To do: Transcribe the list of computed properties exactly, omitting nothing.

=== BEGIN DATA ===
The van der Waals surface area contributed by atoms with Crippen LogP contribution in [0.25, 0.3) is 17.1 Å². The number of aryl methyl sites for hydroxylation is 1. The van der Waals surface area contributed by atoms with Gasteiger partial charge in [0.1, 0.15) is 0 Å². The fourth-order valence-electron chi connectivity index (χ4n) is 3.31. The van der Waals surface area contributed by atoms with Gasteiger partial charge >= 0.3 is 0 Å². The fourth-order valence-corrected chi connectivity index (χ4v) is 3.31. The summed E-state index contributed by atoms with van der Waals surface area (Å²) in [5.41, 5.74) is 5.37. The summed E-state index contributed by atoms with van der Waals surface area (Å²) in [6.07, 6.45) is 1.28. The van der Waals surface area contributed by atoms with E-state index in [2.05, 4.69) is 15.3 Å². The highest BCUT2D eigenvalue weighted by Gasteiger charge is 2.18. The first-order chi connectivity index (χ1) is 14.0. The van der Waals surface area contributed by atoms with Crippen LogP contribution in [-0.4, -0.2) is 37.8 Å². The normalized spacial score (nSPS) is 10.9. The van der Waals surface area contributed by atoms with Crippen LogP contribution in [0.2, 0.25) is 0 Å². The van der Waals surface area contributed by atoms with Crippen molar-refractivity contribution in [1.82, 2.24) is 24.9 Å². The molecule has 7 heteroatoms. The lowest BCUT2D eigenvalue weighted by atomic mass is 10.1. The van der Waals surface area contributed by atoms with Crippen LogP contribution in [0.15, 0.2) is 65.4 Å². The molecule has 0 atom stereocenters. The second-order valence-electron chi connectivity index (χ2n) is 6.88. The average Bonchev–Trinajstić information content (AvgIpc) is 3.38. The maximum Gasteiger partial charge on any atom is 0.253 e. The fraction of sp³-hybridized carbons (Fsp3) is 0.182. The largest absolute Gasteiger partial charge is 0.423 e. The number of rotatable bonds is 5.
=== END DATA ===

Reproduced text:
The van der Waals surface area contributed by atoms with Crippen LogP contribution in [0.25, 0.3) is 17.1 Å². The number of aryl methyl sites for hydroxylation is 1. The van der Waals surface area contributed by atoms with Gasteiger partial charge in [0.1, 0.15) is 0 Å². The fourth-order valence-electron chi connectivity index (χ4n) is 3.31. The van der Waals surface area contributed by atoms with Gasteiger partial charge >= 0.3 is 0 Å². The fourth-order valence-corrected chi connectivity index (χ4v) is 3.31. The summed E-state index contributed by atoms with van der Waals surface area (Å²) in [5.41, 5.74) is 5.37. The summed E-state index contributed by atoms with van der Waals surface area (Å²) in [6.07, 6.45) is 1.28. The van der Waals surface area contributed by atoms with E-state index in [2.05, 4.69) is 15.3 Å². The highest BCUT2D eigenvalue weighted by Gasteiger charge is 2.18. The first-order chi connectivity index (χ1) is 14.0. The van der Waals surface area contributed by atoms with Crippen LogP contribution in [-0.4, -0.2) is 37.8 Å². The normalized spacial score (nSPS) is 10.9. The van der Waals surface area contributed by atoms with Crippen LogP contribution in [0.2, 0.25) is 0 Å². The van der Waals surface area contributed by atoms with Crippen molar-refractivity contribution in [1.82, 2.24) is 24.9 Å². The molecule has 7 heteroatoms. The lowest BCUT2D eigenvalue weighted by atomic mass is 10.1. The van der Waals surface area contributed by atoms with Crippen LogP contribution in [0.15, 0.2) is 65.4 Å². The molecule has 0 atom stereocenters. The second-order valence-electron chi connectivity index (χ2n) is 6.88. The average Bonchev–Trinajstić information content (AvgIpc) is 3.38. The maximum Gasteiger partial charge on any atom is 0.253 e. The fraction of sp³-hybridized carbons (Fsp3) is 0.182. The largest absolute Gasteiger partial charge is 0.423 e. The number of rotatable bonds is 5.